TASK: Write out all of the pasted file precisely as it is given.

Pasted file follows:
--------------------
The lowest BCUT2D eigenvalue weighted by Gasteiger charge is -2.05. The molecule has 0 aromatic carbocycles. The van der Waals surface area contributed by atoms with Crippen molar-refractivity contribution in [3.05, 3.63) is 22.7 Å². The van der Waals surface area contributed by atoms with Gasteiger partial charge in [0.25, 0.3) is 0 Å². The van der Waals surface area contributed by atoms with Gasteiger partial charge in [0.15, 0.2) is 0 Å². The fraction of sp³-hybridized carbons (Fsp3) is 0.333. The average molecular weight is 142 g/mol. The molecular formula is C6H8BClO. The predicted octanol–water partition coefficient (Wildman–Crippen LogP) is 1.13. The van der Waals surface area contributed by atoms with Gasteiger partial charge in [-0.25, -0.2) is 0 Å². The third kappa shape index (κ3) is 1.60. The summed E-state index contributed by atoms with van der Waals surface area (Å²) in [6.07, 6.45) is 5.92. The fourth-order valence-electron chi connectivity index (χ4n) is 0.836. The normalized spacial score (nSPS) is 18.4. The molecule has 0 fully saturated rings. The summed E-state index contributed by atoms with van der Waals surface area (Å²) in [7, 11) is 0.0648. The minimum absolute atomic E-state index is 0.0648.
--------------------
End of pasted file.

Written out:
The lowest BCUT2D eigenvalue weighted by Gasteiger charge is -2.05. The molecule has 0 aromatic carbocycles. The van der Waals surface area contributed by atoms with Crippen molar-refractivity contribution in [3.05, 3.63) is 22.7 Å². The van der Waals surface area contributed by atoms with Gasteiger partial charge in [0.25, 0.3) is 0 Å². The van der Waals surface area contributed by atoms with Gasteiger partial charge in [0.15, 0.2) is 0 Å². The fraction of sp³-hybridized carbons (Fsp3) is 0.333. The average molecular weight is 142 g/mol. The molecular formula is C6H8BClO. The predicted octanol–water partition coefficient (Wildman–Crippen LogP) is 1.13. The van der Waals surface area contributed by atoms with Gasteiger partial charge in [-0.25, -0.2) is 0 Å². The third kappa shape index (κ3) is 1.60. The summed E-state index contributed by atoms with van der Waals surface area (Å²) in [6.07, 6.45) is 5.92. The fourth-order valence-electron chi connectivity index (χ4n) is 0.836. The normalized spacial score (nSPS) is 18.4. The molecule has 0 fully saturated rings. The summed E-state index contributed by atoms with van der Waals surface area (Å²) in [7, 11) is 0.0648. The minimum absolute atomic E-state index is 0.0648.